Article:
a student studying hard at university Tiffany was very
concerned with the quality of food surrounding her -
the students were all interested in food and how to
cook it but found it difficult in halls of residence
with restricted budgets; she felt she could bring everyone
together to cook and enjoy food and 'Tiff's Tuesdays'
became a regular event . . . . . more
Whom do you most admire for their achievements?
In the food industry: Jamie Oliver's school dinner
campaign was amazing. I also thought his progression
from just a kid in The River Café to his superb
series 'The Naked Chef' to him having his own restaurant,
etc is fantastic. Gordon Ramsay as well - he had an
immensely tough childhood and overcame all to run one
of the most successful catering empires.
Who is your favourite chef?
A: Gordon Ramsay, I love his passion as a chef -
his creativity and control. I am in awe of him and his
With whom would you most like to have dinner?
A: Gordon Ramsay, I would love to learn more about
food from him.
What would be your desert island disk?
A: A whole lotta cheesy music, I love Disney, pop,
I'm utterly "uncool".
What is your favourite British food?
A: A super Sunday Roast- what better?
What is your favourite Italian food?
A: Any kind of home-made pasta, I think it makes
SUCH a difference.
What is your favourite French food?
A: Escargots without a doubt.
What is your favourite World food?
A: Thai food. From my learning experiences in Thailand,
I love the fragrances and all the superb flavours.
What do you like most about your job?
A: I'm still a student studying Business Management
but what I most love about my course is tackling case
studies of businesses that have succeeded or failed
and applying all my modules to the catering industry.
Do you think food in the UK has changed for the better
since the days of Duck with Orange and huge helpings
of Black Forest Gateau?
A: Hugely, I think we are rapidly expanding and
growing our food culture and establishing ourselves
as a country that produces some superb chefs and fantastic
ingredients. I am a hugely patriotic person and I fully
support genuinely British cooking.
What's the best thing about eating in the UK?
A: There is such a wide variety of choice.
And the worst?
A: The gradual disappearance of local food markets.
At what sort of place do you regularly go to eat?
A: As a student due to budget it is usually Italian
for a pizza or pasta so therefore I choose most often
to cook and get everyone to chip in. It's fun, cheap
and hugely social.
Would you like to live and work somewhere other than
the UK and if so where and why?
A: I would always want the UK to be home but to
travel and learn about other cultures and taste foreign
foods is something I really want to do more of. I think
it is hugely important and shapes your personal style
as a chef.
What's your favourite food?
A: I have so so many - I don't dislike ANYTHING.
I love oysters and most fish and also LOVE beef, venison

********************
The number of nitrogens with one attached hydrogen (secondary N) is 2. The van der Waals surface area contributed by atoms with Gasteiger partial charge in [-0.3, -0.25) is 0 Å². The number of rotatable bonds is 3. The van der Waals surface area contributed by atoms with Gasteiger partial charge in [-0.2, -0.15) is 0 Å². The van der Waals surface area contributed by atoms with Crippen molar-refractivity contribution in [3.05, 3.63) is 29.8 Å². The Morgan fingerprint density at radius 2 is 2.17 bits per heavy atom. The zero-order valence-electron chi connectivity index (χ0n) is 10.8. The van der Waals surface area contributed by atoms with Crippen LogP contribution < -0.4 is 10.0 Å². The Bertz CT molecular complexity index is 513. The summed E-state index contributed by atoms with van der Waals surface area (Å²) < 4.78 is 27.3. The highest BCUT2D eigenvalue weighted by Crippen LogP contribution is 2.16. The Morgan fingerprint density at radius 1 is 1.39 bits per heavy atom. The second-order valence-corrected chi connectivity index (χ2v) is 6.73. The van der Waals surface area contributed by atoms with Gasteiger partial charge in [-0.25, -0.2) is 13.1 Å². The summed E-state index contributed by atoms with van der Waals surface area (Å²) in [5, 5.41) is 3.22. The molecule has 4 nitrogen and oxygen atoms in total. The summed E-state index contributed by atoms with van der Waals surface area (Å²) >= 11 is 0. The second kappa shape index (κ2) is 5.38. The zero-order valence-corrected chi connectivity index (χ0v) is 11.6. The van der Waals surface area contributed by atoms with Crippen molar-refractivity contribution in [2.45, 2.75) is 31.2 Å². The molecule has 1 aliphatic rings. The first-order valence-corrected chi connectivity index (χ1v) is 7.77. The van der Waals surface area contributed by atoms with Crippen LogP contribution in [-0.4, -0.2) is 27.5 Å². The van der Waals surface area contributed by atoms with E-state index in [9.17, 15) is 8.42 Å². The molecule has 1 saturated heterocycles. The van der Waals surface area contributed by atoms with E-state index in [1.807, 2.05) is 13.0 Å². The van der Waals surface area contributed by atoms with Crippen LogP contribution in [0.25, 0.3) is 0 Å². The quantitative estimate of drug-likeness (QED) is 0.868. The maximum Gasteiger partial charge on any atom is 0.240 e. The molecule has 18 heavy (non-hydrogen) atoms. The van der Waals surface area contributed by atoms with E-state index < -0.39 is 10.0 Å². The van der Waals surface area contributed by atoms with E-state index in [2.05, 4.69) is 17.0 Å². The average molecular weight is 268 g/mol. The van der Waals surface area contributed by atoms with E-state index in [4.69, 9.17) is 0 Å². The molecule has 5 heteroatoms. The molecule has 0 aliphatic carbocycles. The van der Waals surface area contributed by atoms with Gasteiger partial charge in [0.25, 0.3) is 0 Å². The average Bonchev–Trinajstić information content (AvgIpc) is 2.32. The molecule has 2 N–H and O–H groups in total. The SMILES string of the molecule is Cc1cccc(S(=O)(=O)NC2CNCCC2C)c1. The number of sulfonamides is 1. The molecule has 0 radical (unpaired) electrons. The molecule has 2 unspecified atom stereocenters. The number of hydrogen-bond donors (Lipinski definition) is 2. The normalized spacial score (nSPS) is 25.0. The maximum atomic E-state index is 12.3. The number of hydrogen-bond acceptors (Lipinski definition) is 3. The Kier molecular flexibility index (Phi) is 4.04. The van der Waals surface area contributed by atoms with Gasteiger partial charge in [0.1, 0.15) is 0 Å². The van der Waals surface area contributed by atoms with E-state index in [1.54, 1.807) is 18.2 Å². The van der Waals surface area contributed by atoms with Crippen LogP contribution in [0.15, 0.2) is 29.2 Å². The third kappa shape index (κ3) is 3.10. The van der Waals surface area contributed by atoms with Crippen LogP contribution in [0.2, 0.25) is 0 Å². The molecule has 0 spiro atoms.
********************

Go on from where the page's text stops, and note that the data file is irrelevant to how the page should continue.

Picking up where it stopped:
and the other day I ate sweetbreads with girolles on
hot buttered toast at Le Caprice in London - food heaven
. . .
When did you first get involved in cooking?
A: At Ballymaloe Cookery School, in 2004. I also
compiled my own cookery scrap book when I was 10. My
love of food and cooking started very, very early on.
I still have that book.
What sort of people have you cooked for during your
career. Most memorable or most forgettable?
A: I have cooked for bankers, head mistresses of
top London schools, lawyers and a whole lot of students!
Best Moments - cooking for 250 people for a Thai themed
canapé party and watching the success of my own
operation - I was only 19 at the time.
Cooking for my friends on "Tiff Tuesdays"
at university - despite them being my mates, they are
my harshest critics and allow me to experiment in the
kitchen - I know they will always be brutally honest
and I thoroughly respect them for that.
Do you ever have regrets that you chose to become a
A: Never, I love it. Doing a job and earning money
whilst you're doing something you love is a gift.
What do you think you would have been if you had not
become a chef?
A: I love, love, love singing . . . maybe a singer!
What would be your advice to someone who is thinking
of training to be a chef?
A: It's hard and when it goes wrong, it leaves you
feeling horrid - BUT if you love food and are genuinely
passionate about it DO IT. It's fantastic and fully
rewarding. To create a dish with just a few ingredients
is so self-satisfying.
The career of one famous chef only came about because
his professional football career came to an early close
through injury, and one chef's plans to open a restaurant
never happened when he became football manager of Aberdeen
and later Manchester United. Has fate ever played a
part in your career?
A: Very recently. Whilst working with Ross Burden
who was asked to leave I got to work with the wonderful
Martin Blunos for Marks and Spencer's and then met Rosemary
Melbourne, my agent. That is fate and I'm a huge believer.
What are your hobbies, spare time interests, what do
you do to relax?
A: I'm a real girly girl and I love shopping, singing,
long walks with my black Labrador, spending time with
my friends. I have amazing friends and I really treasure
find out more about Tiffany
Email Hub-UK : firstname.lastname@example.org